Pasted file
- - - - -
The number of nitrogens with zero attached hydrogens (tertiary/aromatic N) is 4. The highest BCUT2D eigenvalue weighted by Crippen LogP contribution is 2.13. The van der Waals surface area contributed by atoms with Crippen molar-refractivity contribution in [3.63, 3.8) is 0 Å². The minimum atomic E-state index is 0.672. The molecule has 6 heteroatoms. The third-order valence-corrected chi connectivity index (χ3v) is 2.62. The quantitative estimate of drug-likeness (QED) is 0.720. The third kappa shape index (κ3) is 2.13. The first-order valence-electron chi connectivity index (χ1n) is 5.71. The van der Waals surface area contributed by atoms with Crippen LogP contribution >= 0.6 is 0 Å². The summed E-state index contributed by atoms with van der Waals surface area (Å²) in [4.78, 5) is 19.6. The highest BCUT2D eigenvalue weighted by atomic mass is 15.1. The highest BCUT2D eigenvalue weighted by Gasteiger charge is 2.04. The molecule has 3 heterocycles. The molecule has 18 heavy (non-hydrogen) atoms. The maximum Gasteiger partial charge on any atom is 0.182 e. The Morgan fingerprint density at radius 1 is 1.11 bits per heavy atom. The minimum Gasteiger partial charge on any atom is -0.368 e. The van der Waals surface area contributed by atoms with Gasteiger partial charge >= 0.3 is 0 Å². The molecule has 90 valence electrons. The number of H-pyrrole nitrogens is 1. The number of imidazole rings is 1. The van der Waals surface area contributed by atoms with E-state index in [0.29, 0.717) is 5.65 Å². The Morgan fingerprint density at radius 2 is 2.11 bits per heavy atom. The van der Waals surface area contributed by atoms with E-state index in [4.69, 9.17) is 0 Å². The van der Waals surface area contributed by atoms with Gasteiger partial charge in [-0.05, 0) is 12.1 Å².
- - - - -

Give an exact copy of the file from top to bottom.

The number of nitrogens with zero attached hydrogens (tertiary/aromatic N) is 4. The highest BCUT2D eigenvalue weighted by Crippen LogP contribution is 2.13. The van der Waals surface area contributed by atoms with Crippen molar-refractivity contribution in [3.63, 3.8) is 0 Å². The minimum atomic E-state index is 0.672. The molecule has 6 heteroatoms. The third-order valence-corrected chi connectivity index (χ3v) is 2.62. The quantitative estimate of drug-likeness (QED) is 0.720. The third kappa shape index (κ3) is 2.13. The first-order valence-electron chi connectivity index (χ1n) is 5.71. The van der Waals surface area contributed by atoms with Crippen LogP contribution >= 0.6 is 0 Å². The summed E-state index contributed by atoms with van der Waals surface area (Å²) in [4.78, 5) is 19.6. The highest BCUT2D eigenvalue weighted by atomic mass is 15.1. The highest BCUT2D eigenvalue weighted by Gasteiger charge is 2.04. The molecule has 3 heterocycles. The molecule has 18 heavy (non-hydrogen) atoms. The maximum Gasteiger partial charge on any atom is 0.182 e. The Morgan fingerprint density at radius 1 is 1.11 bits per heavy atom. The minimum Gasteiger partial charge on any atom is -0.368 e. The van der Waals surface area contributed by atoms with Gasteiger partial charge >= 0.3 is 0 Å². The molecule has 90 valence electrons. The number of H-pyrrole nitrogens is 1. The number of imidazole rings is 1. The van der Waals surface area contributed by atoms with E-state index in [0.29, 0.717) is 5.65 Å². The Morgan fingerprint density at radius 2 is 2.11 bits per heavy atom. The van der Waals surface area contributed by atoms with E-state index in [4.69, 9.17) is 0 Å². The van der Waals surface area contributed by atoms with Gasteiger partial charge in [-0.05, 0) is 12.1 Å².